A recent issue of an ISIS propaganda magazine describes a method for carrying out attacks using an adaptation of a 19th century German military philosophy.
The command tactic ‘Auftragstaktik’ allows subordinate terrorists to individually carry out specific orders without being burdened with anything else except achieving their objective.
Russia Today reports:
The Dar al-Islam issue, published in French, states that the terror group is using a version of Auftragstaktik, a combat doctrine previously used by the German Army. The tactic involves giving terrorists a target, which they must attack by a given deadline.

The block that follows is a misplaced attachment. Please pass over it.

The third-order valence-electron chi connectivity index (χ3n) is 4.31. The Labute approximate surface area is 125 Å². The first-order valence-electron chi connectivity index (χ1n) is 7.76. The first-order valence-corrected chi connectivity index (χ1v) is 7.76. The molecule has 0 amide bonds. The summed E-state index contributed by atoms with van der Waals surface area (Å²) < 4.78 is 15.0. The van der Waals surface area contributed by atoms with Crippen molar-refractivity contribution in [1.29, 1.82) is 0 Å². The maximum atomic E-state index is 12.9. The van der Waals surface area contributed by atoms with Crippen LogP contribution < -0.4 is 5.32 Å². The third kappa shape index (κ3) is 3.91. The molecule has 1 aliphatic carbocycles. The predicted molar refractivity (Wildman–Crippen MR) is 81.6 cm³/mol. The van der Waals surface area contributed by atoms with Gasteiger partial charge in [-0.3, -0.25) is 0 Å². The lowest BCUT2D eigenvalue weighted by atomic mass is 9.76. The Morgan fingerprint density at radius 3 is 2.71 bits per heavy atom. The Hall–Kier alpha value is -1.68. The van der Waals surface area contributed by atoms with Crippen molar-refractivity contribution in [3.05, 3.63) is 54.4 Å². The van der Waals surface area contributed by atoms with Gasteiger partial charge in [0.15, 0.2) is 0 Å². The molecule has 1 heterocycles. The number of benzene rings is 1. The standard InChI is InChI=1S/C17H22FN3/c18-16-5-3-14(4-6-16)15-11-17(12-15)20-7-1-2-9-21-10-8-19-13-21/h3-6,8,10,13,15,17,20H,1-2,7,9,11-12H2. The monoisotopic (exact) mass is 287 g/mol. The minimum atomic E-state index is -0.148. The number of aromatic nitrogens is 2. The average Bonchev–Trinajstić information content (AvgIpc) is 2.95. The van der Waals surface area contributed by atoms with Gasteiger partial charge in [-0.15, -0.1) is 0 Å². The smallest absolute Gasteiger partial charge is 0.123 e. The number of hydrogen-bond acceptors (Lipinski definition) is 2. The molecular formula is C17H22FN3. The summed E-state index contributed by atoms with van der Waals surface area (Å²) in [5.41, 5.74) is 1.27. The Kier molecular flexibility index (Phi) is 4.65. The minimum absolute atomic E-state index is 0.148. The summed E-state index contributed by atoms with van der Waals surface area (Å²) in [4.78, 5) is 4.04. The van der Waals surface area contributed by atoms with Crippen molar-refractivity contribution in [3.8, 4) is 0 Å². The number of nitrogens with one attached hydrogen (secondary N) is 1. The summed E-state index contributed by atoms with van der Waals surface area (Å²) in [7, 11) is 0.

The policy allows Islamic State (IS, formerly ISIS/ISIL) to carry out attacks with autonomy, leaving little evidence that can link back to commanders, the terror group explained in the article.
The IS article even cited a historical German infantry manual from 1908, which said: “There is nothing more important than educating the soldier to think and act for himself. Autonomy and his sense of honor push himto do his duty even when it is not in front of his superior.”
The publication went on to state that different types of attacks are used to commit jihad in Europe. Those include mass slaughter plots carried out by operatives sent from IS headquarters in the Middle East, to lone-wolf attacks.
The article was almost entirely committed to the November 2015 Paris attacks, which killed 130 people, and threatened that France will suffer more attacks.
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